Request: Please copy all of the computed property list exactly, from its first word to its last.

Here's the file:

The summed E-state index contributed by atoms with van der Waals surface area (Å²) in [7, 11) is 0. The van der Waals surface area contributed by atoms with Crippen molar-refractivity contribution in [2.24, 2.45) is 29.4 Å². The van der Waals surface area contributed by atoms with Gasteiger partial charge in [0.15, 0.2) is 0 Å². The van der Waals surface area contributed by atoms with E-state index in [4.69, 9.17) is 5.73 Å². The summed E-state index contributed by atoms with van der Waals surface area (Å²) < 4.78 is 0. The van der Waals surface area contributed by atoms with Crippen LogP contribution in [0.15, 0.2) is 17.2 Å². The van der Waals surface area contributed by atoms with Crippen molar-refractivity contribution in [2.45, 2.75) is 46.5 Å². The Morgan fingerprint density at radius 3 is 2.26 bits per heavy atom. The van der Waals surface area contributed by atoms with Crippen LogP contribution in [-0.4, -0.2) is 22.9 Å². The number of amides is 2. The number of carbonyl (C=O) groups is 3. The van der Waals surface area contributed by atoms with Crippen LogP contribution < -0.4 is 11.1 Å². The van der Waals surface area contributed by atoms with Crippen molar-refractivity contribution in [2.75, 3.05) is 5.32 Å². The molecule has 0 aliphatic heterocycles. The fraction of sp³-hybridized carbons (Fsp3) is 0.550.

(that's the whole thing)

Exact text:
The summed E-state index contributed by atoms with van der Waals surface area (Å²) in [7, 11) is 0. The van der Waals surface area contributed by atoms with Crippen molar-refractivity contribution in [2.24, 2.45) is 29.4 Å². The van der Waals surface area contributed by atoms with Gasteiger partial charge in [0.15, 0.2) is 0 Å². The van der Waals surface area contributed by atoms with E-state index in [4.69, 9.17) is 5.73 Å². The summed E-state index contributed by atoms with van der Waals surface area (Å²) < 4.78 is 0. The van der Waals surface area contributed by atoms with Crippen LogP contribution in [0.15, 0.2) is 17.2 Å². The van der Waals surface area contributed by atoms with Crippen molar-refractivity contribution in [2.45, 2.75) is 46.5 Å². The Morgan fingerprint density at radius 3 is 2.26 bits per heavy atom. The van der Waals surface area contributed by atoms with Crippen LogP contribution in [-0.4, -0.2) is 22.9 Å². The number of amides is 2. The number of carbonyl (C=O) groups is 3. The van der Waals surface area contributed by atoms with Crippen LogP contribution < -0.4 is 11.1 Å². The van der Waals surface area contributed by atoms with Crippen molar-refractivity contribution in [2.75, 3.05) is 5.32 Å². The molecule has 0 aliphatic heterocycles. The fraction of sp³-hybridized carbons (Fsp3) is 0.550.